The Palace of the Legion of Honor holds primarily European antiquities and works of art at its Lincoln Park building modeled after its Parisian namesake. The de Young Museum in Golden Gate Park features American decorative pieces and anthropological holdings from Africa, Oceania and the Americas, while Asian art is housed in the Asian Art Museum. Opposite the de Young stands the California Academy of Sciences, a natural history museum that also hosts the Morrison Planetarium and Steinhart Aquarium. Located on Pier 15 on the Embarcadero, the Exploratorium is an interactive science museum. The Contemporary Jewish Museum is a non-collecting institution that hosts a broad array of temporary exhibitions. On Nob Hill, the Cable Car Museum is a working museum featuring the cable car power house, which drives the cables.
Major League Baseball’s San Francisco Giants have played in San Francisco since moving from New York in 1958. The Giants play at AT&T Park, which opened in 2000. The Giants won World Series titles in 2010, 2012, and in 2014. The Giants have boasted such stars as Willie Mays, Willie McCovey and Barry Bonds. In 2012, San Francisco was ranked #1 in a study that examined which U.S. metro areas have produced the most Major Leaguers since 1920.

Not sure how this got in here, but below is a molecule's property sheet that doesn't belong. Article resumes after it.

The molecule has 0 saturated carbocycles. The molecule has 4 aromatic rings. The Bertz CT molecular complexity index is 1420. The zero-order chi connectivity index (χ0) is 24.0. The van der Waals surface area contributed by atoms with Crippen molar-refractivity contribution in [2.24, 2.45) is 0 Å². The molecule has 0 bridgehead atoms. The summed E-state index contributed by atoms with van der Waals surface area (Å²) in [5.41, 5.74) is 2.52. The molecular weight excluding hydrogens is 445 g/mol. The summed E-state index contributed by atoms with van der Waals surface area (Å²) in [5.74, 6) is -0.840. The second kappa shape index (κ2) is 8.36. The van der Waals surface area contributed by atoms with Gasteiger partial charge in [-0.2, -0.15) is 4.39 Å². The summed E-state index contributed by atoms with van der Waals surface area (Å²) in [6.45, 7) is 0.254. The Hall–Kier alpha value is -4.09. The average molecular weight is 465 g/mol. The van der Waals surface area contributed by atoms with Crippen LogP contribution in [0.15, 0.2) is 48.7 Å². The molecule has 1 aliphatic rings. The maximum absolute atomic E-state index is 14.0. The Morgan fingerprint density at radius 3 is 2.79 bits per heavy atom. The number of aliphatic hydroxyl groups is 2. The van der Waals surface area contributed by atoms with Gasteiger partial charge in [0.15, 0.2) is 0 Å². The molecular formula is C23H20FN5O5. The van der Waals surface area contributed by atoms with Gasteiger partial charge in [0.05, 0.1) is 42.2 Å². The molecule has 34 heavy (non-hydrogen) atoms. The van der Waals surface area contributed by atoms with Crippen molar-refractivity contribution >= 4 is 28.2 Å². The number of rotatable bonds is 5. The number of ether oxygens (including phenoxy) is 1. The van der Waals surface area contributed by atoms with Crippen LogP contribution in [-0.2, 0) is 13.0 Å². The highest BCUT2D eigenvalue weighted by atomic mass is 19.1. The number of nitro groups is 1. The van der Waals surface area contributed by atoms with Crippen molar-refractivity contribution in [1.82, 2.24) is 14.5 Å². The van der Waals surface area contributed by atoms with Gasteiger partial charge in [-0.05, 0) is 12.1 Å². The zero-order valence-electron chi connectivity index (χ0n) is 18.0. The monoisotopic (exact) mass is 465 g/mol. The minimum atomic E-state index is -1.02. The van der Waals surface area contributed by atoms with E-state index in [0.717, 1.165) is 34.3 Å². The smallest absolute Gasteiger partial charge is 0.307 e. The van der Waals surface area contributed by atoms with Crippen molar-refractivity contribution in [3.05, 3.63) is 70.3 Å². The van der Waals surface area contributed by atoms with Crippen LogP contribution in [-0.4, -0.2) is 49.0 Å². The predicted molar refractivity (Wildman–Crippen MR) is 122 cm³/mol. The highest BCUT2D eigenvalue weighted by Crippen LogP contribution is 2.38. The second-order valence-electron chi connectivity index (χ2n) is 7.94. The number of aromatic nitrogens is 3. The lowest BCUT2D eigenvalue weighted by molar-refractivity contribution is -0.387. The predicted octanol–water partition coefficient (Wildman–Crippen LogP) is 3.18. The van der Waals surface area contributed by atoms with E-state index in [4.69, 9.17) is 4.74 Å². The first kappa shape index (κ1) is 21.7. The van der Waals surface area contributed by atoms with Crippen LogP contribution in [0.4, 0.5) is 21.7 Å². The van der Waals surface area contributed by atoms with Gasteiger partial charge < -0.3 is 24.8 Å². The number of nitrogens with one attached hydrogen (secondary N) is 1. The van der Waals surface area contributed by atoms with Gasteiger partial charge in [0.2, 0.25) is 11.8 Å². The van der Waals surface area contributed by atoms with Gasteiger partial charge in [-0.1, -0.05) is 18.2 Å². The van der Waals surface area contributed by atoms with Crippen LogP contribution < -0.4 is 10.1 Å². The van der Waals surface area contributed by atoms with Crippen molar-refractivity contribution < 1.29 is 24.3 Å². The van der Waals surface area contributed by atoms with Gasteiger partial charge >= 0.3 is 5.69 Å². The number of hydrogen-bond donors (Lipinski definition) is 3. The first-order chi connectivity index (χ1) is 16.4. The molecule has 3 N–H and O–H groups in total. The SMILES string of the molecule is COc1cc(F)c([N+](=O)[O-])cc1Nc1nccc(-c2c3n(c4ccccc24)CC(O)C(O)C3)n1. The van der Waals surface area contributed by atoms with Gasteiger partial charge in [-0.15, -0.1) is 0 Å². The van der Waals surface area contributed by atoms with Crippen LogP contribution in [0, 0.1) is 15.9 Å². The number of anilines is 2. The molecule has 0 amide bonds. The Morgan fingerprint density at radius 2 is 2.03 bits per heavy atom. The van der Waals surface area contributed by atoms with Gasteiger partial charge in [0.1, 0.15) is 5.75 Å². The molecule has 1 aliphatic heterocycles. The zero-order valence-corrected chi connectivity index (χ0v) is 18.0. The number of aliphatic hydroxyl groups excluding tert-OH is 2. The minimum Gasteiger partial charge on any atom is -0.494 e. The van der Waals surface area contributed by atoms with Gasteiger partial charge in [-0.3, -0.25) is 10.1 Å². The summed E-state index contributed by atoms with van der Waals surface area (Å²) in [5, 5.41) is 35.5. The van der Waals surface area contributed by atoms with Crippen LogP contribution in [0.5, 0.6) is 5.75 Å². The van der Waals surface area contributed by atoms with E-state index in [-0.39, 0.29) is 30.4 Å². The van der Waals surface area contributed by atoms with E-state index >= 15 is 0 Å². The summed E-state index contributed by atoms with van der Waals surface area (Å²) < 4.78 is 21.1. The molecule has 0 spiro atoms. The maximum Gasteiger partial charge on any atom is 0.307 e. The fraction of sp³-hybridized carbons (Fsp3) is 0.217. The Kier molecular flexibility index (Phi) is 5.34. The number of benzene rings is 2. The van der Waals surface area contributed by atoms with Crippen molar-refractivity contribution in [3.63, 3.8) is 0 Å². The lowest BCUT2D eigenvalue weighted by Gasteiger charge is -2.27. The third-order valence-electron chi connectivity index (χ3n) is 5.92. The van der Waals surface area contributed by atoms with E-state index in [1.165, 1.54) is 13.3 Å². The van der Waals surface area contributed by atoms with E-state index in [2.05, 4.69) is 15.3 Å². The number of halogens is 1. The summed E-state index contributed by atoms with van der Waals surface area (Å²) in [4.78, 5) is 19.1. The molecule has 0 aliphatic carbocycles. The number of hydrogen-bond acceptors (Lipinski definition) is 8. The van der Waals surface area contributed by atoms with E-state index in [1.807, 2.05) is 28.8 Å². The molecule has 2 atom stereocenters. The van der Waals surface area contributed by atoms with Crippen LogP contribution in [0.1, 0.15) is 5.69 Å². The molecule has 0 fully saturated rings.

The San Francisco 49ers of the National Football League (NFL) were the longest-tenured major professional sports franchise in the city until moving in 2013. The team began play in 1946 as an All-America Football Conference (AAFC) league charter member, moved to the NFL in 1950 and into Candlestick Park in 1971. The team began playing its home games at Levi’s Stadium in Santa Clara in 2014, closer to the city of San Jose. The 49ers won five Super Bowl titles in the 1980s and 1990s.
The San Francisco Warriors played in the NBA from 1962–1971, before being renamed the Golden State Warriors prior to the 1971–1972 season in an attempt to present the team as a representation of the whole state of California. The Warrior’s stadium, Oracle Arena, is currently located in Oakland, California. They have won 5 championships, including their most recent in 2017.
At the collegiate level, the San Francisco Dons compete in NCAA Division I. Bill Russell led the Don’s basketball team to NCAA championships in 1955 and 1956. There is also the San Francisco State Gators, who compete in NCAA Division II. AT&T Park hosted the annual Fight Hunger Bowl college football game from 2002 through 2013 before it moved to Santa Clara.